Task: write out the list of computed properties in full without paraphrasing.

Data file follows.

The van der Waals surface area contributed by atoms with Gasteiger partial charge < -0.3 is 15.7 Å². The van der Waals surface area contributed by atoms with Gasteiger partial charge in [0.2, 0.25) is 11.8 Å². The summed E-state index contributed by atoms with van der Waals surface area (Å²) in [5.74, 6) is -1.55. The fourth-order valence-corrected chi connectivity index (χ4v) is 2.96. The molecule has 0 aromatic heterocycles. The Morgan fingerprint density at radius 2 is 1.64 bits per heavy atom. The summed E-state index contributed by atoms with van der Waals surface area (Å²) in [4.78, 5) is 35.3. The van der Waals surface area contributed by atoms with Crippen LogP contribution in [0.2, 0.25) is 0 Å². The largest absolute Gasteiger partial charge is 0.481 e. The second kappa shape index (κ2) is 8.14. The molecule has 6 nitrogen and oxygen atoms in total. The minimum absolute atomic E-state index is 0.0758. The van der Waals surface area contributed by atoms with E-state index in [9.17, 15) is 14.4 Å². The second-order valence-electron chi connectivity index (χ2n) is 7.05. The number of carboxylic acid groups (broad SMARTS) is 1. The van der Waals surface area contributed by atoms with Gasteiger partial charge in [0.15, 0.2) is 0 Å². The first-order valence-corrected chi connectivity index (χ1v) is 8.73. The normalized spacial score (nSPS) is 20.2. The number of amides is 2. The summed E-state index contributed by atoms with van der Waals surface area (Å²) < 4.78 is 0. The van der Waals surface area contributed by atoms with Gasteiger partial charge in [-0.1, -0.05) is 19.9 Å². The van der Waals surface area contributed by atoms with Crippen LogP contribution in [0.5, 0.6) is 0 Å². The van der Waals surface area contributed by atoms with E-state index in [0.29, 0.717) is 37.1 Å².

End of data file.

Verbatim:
The van der Waals surface area contributed by atoms with Gasteiger partial charge < -0.3 is 15.7 Å². The van der Waals surface area contributed by atoms with Gasteiger partial charge in [0.2, 0.25) is 11.8 Å². The summed E-state index contributed by atoms with van der Waals surface area (Å²) in [5.74, 6) is -1.55. The fourth-order valence-corrected chi connectivity index (χ4v) is 2.96. The molecule has 0 aromatic heterocycles. The Morgan fingerprint density at radius 2 is 1.64 bits per heavy atom. The summed E-state index contributed by atoms with van der Waals surface area (Å²) in [4.78, 5) is 35.3. The van der Waals surface area contributed by atoms with Crippen LogP contribution in [0.2, 0.25) is 0 Å². The largest absolute Gasteiger partial charge is 0.481 e. The second kappa shape index (κ2) is 8.14. The molecule has 6 nitrogen and oxygen atoms in total. The minimum absolute atomic E-state index is 0.0758. The van der Waals surface area contributed by atoms with E-state index in [9.17, 15) is 14.4 Å². The second-order valence-electron chi connectivity index (χ2n) is 7.05. The number of carboxylic acid groups (broad SMARTS) is 1. The van der Waals surface area contributed by atoms with Gasteiger partial charge in [0.15, 0.2) is 0 Å². The first-order valence-corrected chi connectivity index (χ1v) is 8.73. The normalized spacial score (nSPS) is 20.2. The number of amides is 2. The summed E-state index contributed by atoms with van der Waals surface area (Å²) < 4.78 is 0. The van der Waals surface area contributed by atoms with Gasteiger partial charge in [-0.1, -0.05) is 19.9 Å². The van der Waals surface area contributed by atoms with Crippen LogP contribution in [0.5, 0.6) is 0 Å². The van der Waals surface area contributed by atoms with E-state index in [0.29, 0.717) is 37.1 Å².